Berkley CEO Warns Against Overreaction to Workers’ Comp Rate Declines

By | February 4, 2020

While the market is hardening and rates are increasing for nearly every commercial insurance line, workers’ compensation remains stubbornly soft. That reality is something that W.R. Berkley’s CEO flagged recently as a cause for concern.

“The reality is that workers’ comp has had its moment in the sun, and the clouds are beginning to build a little bit as a result of the actions that are being taken by state ratings bureaus,” W. Robert Berkley Jr. noted during the company’s Jan. 28 earnings call for the 2019 fourth quarter.

With that in mind, Berkley said investors and others should stay calm about where workers’ compensation is trending.

“I would caution people not to overreact and assume that it is doom and gloom overnight,” he said during the call. “There is this thing called negative trend, which is partially mitigating the actions that are being taken by state rating bureaus.”

Those actions are coming as premium rates are coming down and many players still take an interest in workers comp, he said.

“If you look at our business as far as premium, as far as [workers’ compensation] goes, looking at the rates coming down, and we see rate adequacy becoming less available,” he explained. “We’re seeing both monoline and multiline players chasing the business very hard.”

That is forcing W.R. Berkley to examine its own workers’ comp trends very carefully, Berkley explained. He noted the company is not actively chasing the business but “will go up to the line” of adequacy and work very hard “to not go over.”

Maintaining that balance may require the company to shrink its portfolio in workers’ comp and other lines in order to keep that balance, Berkley said.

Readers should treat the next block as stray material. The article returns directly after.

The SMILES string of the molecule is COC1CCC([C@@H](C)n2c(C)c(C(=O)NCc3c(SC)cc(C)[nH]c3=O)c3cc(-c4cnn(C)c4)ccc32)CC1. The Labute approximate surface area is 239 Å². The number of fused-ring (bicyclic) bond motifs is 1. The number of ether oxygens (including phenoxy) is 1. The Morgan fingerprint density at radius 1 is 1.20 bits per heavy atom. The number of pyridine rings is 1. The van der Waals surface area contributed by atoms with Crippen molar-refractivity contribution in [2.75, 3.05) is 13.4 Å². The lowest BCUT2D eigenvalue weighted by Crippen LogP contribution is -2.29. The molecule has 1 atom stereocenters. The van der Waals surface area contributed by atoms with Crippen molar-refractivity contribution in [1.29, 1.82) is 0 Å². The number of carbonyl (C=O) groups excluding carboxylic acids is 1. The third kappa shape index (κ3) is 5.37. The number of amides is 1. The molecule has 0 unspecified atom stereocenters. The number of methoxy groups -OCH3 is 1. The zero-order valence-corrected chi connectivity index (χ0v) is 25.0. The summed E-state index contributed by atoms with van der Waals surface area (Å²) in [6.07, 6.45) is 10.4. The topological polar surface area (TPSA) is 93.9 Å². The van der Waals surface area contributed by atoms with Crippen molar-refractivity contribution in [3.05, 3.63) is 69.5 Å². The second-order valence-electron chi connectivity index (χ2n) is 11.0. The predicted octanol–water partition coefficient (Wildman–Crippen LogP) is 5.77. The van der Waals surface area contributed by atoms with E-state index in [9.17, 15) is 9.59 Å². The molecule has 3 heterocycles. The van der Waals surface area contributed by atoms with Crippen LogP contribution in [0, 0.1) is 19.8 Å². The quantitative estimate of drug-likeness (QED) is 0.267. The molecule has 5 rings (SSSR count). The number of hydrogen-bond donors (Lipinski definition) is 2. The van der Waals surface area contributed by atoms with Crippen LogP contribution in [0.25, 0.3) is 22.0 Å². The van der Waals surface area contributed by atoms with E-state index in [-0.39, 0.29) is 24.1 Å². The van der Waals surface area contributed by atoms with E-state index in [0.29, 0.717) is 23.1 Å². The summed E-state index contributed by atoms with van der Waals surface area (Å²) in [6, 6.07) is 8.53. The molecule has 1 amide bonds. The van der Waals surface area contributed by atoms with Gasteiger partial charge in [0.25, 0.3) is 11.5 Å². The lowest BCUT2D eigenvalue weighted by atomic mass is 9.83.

W.R. Berkley achieved rate increases excluding workers’ compensation of about 9 percent on average during its 2019 fourth quarter. Its workers’ compensation net premiums written for Q4 were more than $282.8 million, but that’s a drop from nearly $293 million the previous year. For all of 2019, that number surpassed $1.28 billion, though that compares to $1.3 billion in 2018.

Berkley reassured analysts during the call that the company is paying close attention to workers’ compensation severity and cautioned that other carriers in the space must do the same.

“Those that are not keeping an eye on that, that may prove to be a challenge in the future,” he said.

Hardening Market and Tech, Too

Berkley also reflected on the broader market, noting that signs of hardening and rate hikes crystalized over the previous year.

“What we have been discussing and others have been discussing for an extended period of time as far as the challenges the market faces, the realities that stem from a low-interest-rate environment, frequencies of cat activity and, of course, social inflation—[it] has finally gotten to the point where it is no longer solely being talked about but is actually being acted upon,” Berkley said. “This is a meaningful sea change that became very visible, in our opinion, in the fourth quarter, and there is no sign of that slowing down.”

Berkley reminded analysts during the call that the company is continuing with a number of information technology and data-related initiatives designed, in part, to help improve its expense ratio. That said, Berkley asserted that rate hikes now underway and accelerating in most of its other lines are of strong benefit right now as they can help pay for the undertaking.

“We’re going to continue to benefit from higher earned premium as business is growing and much of that growth is coming from higher rates, and much of that will mitigate the additional [tech investment] spend,” Berkley said.

Republished from Carrier Management.

Related:

Topics Trends Workers' Compensation Pricing Trends

About Mark Hollmer

Hollmer is a veteran business journalist and editor of CarrierManagement.com's daily e-newsletter for the property/casualty insurance industry C-suite. He may be reached at mhollmer@carriermanagement.com. More from Mark Hollmer

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